Luckily, everyone does not dance like me. That is why I don’t dance in public. I don’t want to make a fool of myself. That, and my wife won’t let me.
Believe it or not, I ran into a similar situation in the book of 2 Samuel the other day. When the ark of the Lord finally arrived in the City of David, King David was so excited that he threw a party. He went out in the street, gave away some bread and some desserts, and as they say where I’m from, he cut a rug. And apparently he wasn’t fully clothed...it got a little weird.
When he went back in the house, he abruptly found out that his wife had been watching from the window. She quickly let him know that she did not approve of his behavior, and that his attire and performance were not very kingly. His response blew my mind.
David replied to Michal, "In God's presence I'll dance all I want! He chose me over your father and the rest of our family and made me prince over God's people, over Israel. Oh yes, I'll dance to God's glory—more recklessly even than this. And as far as I'm concerned...I'll gladly look like a fool. (2 Samuel 6:21-22a The Message)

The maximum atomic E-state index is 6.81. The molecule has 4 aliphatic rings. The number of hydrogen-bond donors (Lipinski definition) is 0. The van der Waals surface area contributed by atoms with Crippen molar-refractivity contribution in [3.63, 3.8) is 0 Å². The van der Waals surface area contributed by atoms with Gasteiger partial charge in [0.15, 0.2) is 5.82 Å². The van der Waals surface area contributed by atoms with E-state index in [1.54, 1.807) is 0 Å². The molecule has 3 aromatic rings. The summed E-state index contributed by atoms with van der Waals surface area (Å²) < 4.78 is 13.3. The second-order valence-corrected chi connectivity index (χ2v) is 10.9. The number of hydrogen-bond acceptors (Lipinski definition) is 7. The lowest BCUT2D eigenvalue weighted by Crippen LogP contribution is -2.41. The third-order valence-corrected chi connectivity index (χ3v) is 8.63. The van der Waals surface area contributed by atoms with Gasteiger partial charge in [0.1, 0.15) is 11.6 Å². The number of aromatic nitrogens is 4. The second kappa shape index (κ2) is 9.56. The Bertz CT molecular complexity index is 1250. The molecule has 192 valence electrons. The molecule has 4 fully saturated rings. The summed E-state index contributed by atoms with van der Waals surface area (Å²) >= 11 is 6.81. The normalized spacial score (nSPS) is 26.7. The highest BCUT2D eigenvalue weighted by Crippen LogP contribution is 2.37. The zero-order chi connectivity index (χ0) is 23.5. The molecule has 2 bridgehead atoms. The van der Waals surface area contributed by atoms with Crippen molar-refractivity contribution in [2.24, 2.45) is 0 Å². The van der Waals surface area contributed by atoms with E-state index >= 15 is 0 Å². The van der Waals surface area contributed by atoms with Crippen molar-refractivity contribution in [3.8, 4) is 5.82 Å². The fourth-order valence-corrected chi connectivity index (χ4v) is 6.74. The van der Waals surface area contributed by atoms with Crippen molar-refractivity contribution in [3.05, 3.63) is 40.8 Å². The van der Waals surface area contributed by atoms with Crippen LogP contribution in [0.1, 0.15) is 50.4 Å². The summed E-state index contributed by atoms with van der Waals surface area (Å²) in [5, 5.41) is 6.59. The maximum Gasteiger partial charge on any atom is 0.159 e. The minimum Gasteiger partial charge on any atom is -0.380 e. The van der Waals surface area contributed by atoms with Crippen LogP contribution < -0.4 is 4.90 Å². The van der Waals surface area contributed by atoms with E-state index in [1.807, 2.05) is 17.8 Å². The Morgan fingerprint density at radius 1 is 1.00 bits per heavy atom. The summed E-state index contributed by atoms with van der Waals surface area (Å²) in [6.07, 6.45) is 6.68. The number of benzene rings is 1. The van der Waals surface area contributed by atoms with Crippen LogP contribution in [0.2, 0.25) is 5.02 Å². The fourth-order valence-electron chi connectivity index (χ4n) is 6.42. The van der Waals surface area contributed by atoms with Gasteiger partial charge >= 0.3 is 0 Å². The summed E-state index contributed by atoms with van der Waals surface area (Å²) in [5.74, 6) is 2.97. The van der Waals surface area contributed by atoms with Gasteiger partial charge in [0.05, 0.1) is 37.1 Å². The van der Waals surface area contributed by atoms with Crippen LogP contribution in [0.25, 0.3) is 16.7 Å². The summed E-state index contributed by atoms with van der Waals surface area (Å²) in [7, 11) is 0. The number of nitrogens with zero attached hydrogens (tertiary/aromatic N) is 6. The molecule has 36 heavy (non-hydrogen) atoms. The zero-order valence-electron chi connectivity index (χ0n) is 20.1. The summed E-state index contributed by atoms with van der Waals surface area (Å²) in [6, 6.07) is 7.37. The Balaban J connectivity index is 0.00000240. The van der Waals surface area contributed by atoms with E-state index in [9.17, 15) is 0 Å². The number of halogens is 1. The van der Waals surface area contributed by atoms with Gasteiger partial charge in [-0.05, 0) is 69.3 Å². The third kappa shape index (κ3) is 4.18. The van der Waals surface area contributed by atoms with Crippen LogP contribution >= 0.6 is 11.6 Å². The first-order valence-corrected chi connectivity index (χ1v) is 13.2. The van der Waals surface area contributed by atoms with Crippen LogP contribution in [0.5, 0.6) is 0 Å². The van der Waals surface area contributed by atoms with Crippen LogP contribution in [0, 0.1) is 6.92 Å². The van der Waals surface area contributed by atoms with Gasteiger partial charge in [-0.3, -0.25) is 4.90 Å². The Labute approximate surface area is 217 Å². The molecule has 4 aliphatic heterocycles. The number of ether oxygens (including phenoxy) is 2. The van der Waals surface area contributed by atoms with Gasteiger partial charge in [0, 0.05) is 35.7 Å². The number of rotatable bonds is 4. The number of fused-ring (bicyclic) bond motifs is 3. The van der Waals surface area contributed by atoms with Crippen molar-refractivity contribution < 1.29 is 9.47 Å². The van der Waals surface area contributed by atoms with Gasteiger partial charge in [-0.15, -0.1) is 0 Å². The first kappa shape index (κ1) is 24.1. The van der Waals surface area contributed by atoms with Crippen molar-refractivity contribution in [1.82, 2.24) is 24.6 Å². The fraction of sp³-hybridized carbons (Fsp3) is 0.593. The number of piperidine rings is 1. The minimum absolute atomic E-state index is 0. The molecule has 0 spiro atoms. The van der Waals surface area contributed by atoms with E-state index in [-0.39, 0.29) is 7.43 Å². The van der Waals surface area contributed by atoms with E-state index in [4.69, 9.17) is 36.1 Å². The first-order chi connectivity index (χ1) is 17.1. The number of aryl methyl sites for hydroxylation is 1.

David did not care how people viewed him because of his worship. He was willing to do anything for God, no matter how it reflected on himself.
I wish we were more like that. We don’t like to hang out with outcasts because people may think we are weird. We don’t stand up for our beliefs because we are afraid of being excluded. We don’t fully express our love and obedience because we are too worried about fitting in.
David had it right, as he so often did. We should be willing to be outcasts to reach the outcasts, give up our statuses in society to seek justice, and ignore the funny looks to worship as we feel led. God is unbelievable, and it is about time we started acting like it.